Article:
See also
Indore 2017.2 EAP1 (build 49391) Release Notes
Indore 2017.2 EAP2 (build 49708) Release Notes

On this page:

Server Auto Upgrade

Upgrading a TeamCity server is much simpler now. When a new version of TeamCity is detected, the server displays the corresponding health item for system administrators. This health item points to a new Update page in the server administration area, where all the upgrade options are listed. On this page there are notes about licenses compatibility, the new version description and controls to perform auto-upgrade.

If you’re running the previous TeamCity EAP, check the Administration | Update page. To start upgrading to the new EAP build click the download link. 


Screen Shot 2017-09-19 at 20.16.43.png

Current limitations (some of them will be addressed in future releases):

Kotlin DSL Improvements 

In recent versions of TeamCity, when Kotlin DSL is enabled for a project, the administration part of the TeamCity user interface used to be read-only. Which is fine if you’re familiar with Kotlin DSL, but not very user-friendly if you’ve just started working with Kotlin projects.

But we’re glad to announce that starting with this EAP when you switch a project to Kotlin DSL, project and build configuration settings will be available for editing from the web UI. All changes made in a project via the web user interface will be presented as a patch in the Kotlin format which will be checked in under the project “patches” directory. Moreover, if after switching to the Kotlin DSL you did not change the generated DSL files, UI changes will be applied in place, no patch will be generated at all. So if you ever had an interest in Kotlin DSL, but thought that sacrificing the user interface was too high a price for it, starting with this EAP this is no longer the case.

Note that TeamCity does not enable editing of the project right after the switch to Kotlin format. TeamCity needs to detect its own commit in the repository, and only after that editing will be enabled. Usually it takes a minute or two.

Web UI editing for existing Kotlin DSL projects

If you already have a project in Kotlin, then for web UI editing to be enabled for your project, the project should start using v2017_2 API of the Kotlin DSL. For this, your .kt files should be switched to packages from v2017_2 version. To compile this project, you also need to update your pom.xml with the following:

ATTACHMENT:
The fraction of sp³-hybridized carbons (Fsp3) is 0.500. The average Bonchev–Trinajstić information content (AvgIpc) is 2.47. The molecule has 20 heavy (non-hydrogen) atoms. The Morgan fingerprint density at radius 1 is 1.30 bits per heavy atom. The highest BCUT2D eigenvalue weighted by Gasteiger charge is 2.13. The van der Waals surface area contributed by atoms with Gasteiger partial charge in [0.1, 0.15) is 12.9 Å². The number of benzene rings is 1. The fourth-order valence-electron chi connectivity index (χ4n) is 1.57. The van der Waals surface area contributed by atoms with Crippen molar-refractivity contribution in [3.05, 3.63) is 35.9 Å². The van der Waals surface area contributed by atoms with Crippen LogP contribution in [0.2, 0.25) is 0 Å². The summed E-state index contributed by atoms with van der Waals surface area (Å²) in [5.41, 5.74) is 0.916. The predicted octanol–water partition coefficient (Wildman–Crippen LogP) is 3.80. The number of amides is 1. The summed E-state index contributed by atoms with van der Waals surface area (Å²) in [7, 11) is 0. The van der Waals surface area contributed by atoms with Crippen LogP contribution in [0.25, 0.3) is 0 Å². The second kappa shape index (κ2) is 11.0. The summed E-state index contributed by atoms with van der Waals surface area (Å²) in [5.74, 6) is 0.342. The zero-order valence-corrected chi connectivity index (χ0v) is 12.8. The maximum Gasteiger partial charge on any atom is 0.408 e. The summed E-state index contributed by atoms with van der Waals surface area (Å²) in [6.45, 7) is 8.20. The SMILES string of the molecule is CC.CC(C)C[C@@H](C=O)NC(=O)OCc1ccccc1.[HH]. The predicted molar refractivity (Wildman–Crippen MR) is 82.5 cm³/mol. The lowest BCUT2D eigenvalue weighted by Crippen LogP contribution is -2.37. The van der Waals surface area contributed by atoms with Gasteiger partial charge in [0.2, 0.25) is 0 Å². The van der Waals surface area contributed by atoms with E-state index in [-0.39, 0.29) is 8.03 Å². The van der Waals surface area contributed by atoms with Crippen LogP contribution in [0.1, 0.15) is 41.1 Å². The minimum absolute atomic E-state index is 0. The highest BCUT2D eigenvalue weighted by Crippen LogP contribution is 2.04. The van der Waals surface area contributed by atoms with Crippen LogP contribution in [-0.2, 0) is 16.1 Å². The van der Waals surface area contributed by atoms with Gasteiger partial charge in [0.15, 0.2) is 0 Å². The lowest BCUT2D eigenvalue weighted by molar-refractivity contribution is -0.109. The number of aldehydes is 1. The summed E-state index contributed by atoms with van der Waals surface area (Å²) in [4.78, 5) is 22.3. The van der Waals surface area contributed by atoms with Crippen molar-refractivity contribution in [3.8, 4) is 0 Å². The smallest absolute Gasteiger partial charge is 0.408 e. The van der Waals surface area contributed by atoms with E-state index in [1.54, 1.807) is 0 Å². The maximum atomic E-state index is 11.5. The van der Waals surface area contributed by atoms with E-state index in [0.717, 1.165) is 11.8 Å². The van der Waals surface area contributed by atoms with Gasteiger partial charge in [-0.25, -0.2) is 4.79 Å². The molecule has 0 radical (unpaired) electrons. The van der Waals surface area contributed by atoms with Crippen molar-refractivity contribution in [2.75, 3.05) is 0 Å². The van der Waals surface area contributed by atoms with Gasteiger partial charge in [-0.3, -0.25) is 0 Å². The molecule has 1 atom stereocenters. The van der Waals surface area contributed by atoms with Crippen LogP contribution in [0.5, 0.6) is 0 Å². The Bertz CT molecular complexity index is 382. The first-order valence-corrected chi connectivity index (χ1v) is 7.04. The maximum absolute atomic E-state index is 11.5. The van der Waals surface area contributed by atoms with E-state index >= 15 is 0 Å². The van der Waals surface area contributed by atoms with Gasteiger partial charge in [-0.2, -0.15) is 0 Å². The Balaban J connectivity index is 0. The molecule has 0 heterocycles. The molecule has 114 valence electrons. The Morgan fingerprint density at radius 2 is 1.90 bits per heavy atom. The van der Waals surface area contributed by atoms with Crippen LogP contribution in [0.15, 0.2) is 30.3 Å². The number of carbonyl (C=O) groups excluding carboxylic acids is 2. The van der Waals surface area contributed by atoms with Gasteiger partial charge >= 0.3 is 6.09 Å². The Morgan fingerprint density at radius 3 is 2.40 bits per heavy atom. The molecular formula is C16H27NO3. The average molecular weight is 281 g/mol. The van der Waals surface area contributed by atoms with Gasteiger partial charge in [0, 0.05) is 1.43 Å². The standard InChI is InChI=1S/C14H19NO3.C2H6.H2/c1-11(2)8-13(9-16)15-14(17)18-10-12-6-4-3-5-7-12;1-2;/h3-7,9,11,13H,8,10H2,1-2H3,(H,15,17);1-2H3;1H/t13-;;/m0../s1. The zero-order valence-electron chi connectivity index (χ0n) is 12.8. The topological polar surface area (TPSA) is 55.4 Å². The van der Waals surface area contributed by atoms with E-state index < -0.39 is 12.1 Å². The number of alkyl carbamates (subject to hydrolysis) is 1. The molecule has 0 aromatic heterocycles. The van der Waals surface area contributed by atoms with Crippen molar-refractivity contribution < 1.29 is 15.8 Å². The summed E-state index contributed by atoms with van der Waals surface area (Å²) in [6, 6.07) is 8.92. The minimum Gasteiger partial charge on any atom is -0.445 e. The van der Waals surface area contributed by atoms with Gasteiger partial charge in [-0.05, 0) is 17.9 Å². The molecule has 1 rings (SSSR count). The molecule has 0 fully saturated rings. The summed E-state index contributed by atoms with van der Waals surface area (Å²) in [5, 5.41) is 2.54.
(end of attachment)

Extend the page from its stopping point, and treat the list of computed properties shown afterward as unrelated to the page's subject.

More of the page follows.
Alternatively, you can invoke the ‘Download settings in Kotlin format’ action in your project and copy the pom.xml from the generated zip archive.

Once you switch the project to new API and check in the changes, TeamCity will detect and apply them and after that web UI editing will be enabled.

Notes on patches

When settings are edited in the UI, TeamCity generates a patch script in a dedicated package ‘<project external id>.patches.(buildTypes|templates|vcsRoots|projects)’, script name is <uuid of the entity>.kts. The patch script is executed after regular dsl scripts and applies the UI changes to the generated settings if the settings are in the expected state. For example, if you change the build configuration name, then the patch scripts checks that the name produced by the regular script isn’t changed and then updates the name. Once the patch script is committed to the settings repository, you can apply its changes to your settings. After that, the patch script should be removed.


Some of the UI actions will still be disabled for projects in Kotlin:

Other improvements

Default Templates

It is now possible to define a default template in a project. If defined, it affects build configurations in all the subtree of this project unless other default templates are defined in subprojects. With default templates it is much easier now to add a specific build feature to all build configurations of a project, or switch all build configurations to some specific checkout mode, or provide a default failure condition.

Composite Builds Improvements

A composite build now supports artifact dependencies. A composite build is not executed on an agent, so artifact dependencies work like a virtual view on artifacts from dependencies. For instance, if there is a build configuration “Dist”, publishing an artifact “my_product.exe”, and also dependent composite build configuration “Composite”, which has an artifact dependency on Dist: my_product.exe, then, once a build of “Dist” publishes my_product.exe, this file will be shown as an artifact of dependent “Composite” build as if it was published there. In reality, though, this is just a view, and artifact is still in the build of “Dist”.

Note: exclude rules and different target paths are not supported yet, but we are planning  to add support for them in the next EAP build.

Several other improvements in snapshot dependencies:

Perforce Stream Depth Support

Previously the Perforce VCS Roots in TeamCity only supported streams stored one level below the depot name, i.e. the default stream depth of 1: //myStreamDepot/myStream1). Starting from this EAP, TeamCity supports deeper directory structure within the root depot: depots with a depth of //DEPOTNAME/1/2/n can be specified in the Perforce "Stream" field.
See the related request in our tracker.

Docker Support Improvements

Cloud Agents

Other Improvements